from The American Heritage® Dictionary of the English Language, 4th Edition
- n. One that owns or manages a ranch.
- n. A rectangular house of one story; a ranch house.
from Wiktionary, Creative Commons Attribution/Share-Alike License
- n. A person who operates a ranch.
from The Century Dictionary and Cyclopedia
- n. A person engaged in ranching; one who carries on or works upon a ranch; a ranchman.
from WordNet 3.0 Copyright 2006 by Princeton University. All rights reserved.
- n. a person who owns or operates a ranch
Sorry, no etymologies found.
“The cold-blooded killing of an Arizona rancher is a sad and sobering reminder of the threats to public safety that exist in our border communities,” Giffords said.
I also agree with schwings, if a rancher is turning down hunters who want to put some pig in the freezer, they have no right to complain about how the hogs are tearing up their land.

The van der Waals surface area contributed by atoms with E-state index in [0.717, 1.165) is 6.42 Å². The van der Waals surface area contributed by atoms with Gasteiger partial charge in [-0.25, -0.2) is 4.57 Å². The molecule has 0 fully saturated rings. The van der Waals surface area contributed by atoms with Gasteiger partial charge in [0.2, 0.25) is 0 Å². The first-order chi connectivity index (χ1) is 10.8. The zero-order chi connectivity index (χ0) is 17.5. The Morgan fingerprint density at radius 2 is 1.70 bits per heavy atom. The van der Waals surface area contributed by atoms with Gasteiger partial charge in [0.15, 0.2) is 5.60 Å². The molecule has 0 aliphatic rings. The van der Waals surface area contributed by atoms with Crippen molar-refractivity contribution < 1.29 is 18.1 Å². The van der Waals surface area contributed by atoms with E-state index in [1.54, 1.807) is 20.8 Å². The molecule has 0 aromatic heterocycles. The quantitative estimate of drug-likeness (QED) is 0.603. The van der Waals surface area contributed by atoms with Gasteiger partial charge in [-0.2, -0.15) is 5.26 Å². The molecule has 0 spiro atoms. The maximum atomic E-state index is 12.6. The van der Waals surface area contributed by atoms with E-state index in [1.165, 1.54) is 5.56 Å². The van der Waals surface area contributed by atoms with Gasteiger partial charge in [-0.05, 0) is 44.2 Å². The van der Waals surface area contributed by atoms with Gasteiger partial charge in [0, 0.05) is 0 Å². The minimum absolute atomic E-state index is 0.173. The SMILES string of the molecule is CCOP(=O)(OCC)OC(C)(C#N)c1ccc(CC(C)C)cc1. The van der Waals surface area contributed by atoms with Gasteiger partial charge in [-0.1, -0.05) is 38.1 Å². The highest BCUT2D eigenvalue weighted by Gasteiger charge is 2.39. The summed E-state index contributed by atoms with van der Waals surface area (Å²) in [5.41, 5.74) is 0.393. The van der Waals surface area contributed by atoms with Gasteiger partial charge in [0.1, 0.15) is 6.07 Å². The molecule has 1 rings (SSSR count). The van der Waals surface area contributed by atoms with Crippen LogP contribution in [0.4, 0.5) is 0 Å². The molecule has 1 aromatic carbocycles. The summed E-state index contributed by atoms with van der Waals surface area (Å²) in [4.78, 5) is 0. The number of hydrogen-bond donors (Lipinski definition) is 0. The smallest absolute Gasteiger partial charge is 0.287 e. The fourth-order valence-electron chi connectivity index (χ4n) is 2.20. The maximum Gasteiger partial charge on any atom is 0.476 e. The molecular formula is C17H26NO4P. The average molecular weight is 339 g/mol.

The film revolves around Captain Lance Deakin who, after returning to civilian life as a Texas rancher, is attacked by members of his former Special Forces unit.
Bridwell's website notes that the library was named after Joseph S. Bridwell, a businessman and cattle rancher from the area of Wichita Falls, Texas.
I called rancher and told him R was home and water was off.
I called a rancher 13 miles thataway for help; he was about to put out some feed, but said he'd come with tools and help me get the water turned off wasn't sure I could do it by hand.
He was a crusty old rancher from the Hill Country west of here, and they'd given him a paralytic plus something to knock him out.
A Wyoming rancher is accusing agents of the federal Fish and Wildlife Service of "terrorism" for going onto his land to collar a tranquilized wolf.
She called the rancher with detailed directions to Toodles and suggested they come as soon as possible to make sure he had been reunited.
A cattle owner was a "stockman" in pre-Spanish times; later "rancher," based on the Spanish word ranchero, became more popular.